Wandering back through the ruins to the entrance, I was in awe. And exhausted. It was hard to walk out of the complex and turn your back on this view. If I could walk backwards I would have. This was a truly, truly magical day.


Traveled March 2016.

Thursday, March 29, 2018

Peru Day 3: Chocolates, Hot Springs and the Road to Machu Picchu


If there is a chance that I can eat on a trip, I will find it. We spent the morning eating and learning about Peruvian chocolate and how it is made. We took a chocolate cooking class at the ChocoMuseo and took a cocoa bean and mashed it into chocolate molds filled with treasures.


The class was completely hands on and we are now practically pros. Actually, they gave us a bag of beans that I had no idea what to do with when I got home. But the class was so much fun. Highly recommended.

After packing up and a quick lunch we boarded the train to Machu Picchu!


The train ride is half the journey. We upgraded and took the nicer train that came with snacks and had class ceiling. The views through the valley were incredible and it was definitely worth the upgrade.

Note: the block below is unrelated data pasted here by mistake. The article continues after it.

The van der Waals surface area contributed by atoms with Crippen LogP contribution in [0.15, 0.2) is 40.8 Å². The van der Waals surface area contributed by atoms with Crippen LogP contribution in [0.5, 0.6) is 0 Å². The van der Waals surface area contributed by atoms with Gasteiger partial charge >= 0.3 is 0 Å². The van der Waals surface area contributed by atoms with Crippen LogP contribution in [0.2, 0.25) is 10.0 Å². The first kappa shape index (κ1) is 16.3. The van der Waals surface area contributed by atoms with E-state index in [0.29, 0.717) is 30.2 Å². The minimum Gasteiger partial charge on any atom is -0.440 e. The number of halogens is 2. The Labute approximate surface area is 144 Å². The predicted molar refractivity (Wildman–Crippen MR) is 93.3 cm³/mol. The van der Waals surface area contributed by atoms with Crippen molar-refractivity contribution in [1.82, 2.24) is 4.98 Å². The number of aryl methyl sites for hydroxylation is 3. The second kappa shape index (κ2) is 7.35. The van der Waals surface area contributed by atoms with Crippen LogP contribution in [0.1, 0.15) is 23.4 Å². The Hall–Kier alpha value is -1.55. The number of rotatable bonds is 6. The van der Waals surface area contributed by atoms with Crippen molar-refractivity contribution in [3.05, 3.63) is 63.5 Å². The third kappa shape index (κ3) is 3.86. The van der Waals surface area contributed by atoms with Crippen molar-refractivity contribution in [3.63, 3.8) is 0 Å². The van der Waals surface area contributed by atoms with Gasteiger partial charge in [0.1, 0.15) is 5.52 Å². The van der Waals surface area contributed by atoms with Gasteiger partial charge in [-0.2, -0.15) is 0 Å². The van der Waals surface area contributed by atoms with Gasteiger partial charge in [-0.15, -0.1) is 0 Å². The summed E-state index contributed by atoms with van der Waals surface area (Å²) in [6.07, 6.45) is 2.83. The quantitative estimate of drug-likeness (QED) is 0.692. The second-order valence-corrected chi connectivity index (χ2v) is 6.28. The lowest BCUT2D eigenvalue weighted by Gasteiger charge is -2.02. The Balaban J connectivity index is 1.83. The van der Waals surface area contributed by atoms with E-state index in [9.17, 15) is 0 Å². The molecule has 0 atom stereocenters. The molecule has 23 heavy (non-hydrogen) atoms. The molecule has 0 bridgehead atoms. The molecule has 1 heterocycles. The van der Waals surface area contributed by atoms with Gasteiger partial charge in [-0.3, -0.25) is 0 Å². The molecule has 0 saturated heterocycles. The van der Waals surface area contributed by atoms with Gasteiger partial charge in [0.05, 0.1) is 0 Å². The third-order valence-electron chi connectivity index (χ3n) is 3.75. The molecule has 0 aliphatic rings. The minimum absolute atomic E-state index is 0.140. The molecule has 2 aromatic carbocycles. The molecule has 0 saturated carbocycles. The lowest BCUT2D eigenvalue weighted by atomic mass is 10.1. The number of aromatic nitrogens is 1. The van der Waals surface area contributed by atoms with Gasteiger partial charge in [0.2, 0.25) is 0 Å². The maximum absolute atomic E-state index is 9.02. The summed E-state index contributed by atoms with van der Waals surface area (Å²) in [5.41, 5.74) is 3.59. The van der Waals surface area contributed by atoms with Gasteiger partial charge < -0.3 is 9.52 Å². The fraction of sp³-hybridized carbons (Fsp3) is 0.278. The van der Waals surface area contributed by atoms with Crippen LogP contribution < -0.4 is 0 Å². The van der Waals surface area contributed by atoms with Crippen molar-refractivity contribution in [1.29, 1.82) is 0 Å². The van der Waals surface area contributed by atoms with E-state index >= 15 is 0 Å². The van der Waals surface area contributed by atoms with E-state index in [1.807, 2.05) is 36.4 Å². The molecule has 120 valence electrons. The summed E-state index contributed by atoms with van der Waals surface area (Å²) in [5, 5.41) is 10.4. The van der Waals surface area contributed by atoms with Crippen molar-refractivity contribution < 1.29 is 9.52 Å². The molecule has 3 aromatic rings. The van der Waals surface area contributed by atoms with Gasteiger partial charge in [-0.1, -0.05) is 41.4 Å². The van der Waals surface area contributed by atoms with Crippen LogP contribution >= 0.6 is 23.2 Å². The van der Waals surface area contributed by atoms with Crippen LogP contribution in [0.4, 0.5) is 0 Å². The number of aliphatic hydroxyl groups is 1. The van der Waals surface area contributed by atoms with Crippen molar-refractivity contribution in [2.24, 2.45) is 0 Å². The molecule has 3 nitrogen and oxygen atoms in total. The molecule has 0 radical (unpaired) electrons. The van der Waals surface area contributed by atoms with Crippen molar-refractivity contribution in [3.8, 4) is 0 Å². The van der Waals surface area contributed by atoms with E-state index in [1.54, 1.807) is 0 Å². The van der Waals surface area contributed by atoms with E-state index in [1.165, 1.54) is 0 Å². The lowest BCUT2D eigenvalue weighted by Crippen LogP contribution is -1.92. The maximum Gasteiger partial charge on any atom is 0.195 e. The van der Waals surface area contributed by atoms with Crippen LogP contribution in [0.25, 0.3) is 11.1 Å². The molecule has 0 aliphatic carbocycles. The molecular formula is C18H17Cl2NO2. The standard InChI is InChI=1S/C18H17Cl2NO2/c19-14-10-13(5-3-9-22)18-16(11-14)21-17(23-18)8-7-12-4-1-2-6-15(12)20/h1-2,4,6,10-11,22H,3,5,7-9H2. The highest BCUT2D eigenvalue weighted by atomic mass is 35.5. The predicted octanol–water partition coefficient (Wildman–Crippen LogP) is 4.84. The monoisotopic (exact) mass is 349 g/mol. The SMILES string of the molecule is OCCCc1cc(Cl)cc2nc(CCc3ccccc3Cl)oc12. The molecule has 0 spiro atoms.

The train from the Sacred Valley deposits travels in the tourist town of Aguas Calientes. It's a crowded Plaza de Armas and main thoroughfare surrounded by shops and restaurants and hostels. Since we were only there for the night, we picked a cheap hotel that was close. 


Aguas Calientes, literally meaning hot waters, is named for hot thermal springs in town. The springs are funneled into a series of public baths. Honestly, the water is a little murky (public bath = public body broth). But, when in Rome. (hot tip: rent a towel at one of the many shops along the way).

We had dinner at a restaurant along Avenida Pachacutec while a soccer game was happening (goalasoooooooo!). Our wake up call was at 5 a.m. so we put in earplugs (because of said soccer game) and off to bed.

Peru Day 2: Sacred Valley

Day 2: Touring the Sacred Valley

The best way to get around the Sacred Valley is to hire a driver. While hiring a driver is a luxury that we choose not to afford in other countries, it is very affordable in Peru, especially split between two couples.


We started off in Moray, an agricultural site of concentric circles. The Inca, brilliant as they were, created varying environmental zones with their enormous circular terraces. Meaning, it was cooler at the bottom most central circle for cooler crops and warmer up higher up for crops that could withstand the heat.



 As far as I can remember, there is no entrance fee for Moray and you can walk down in the ruins which was pretty neat.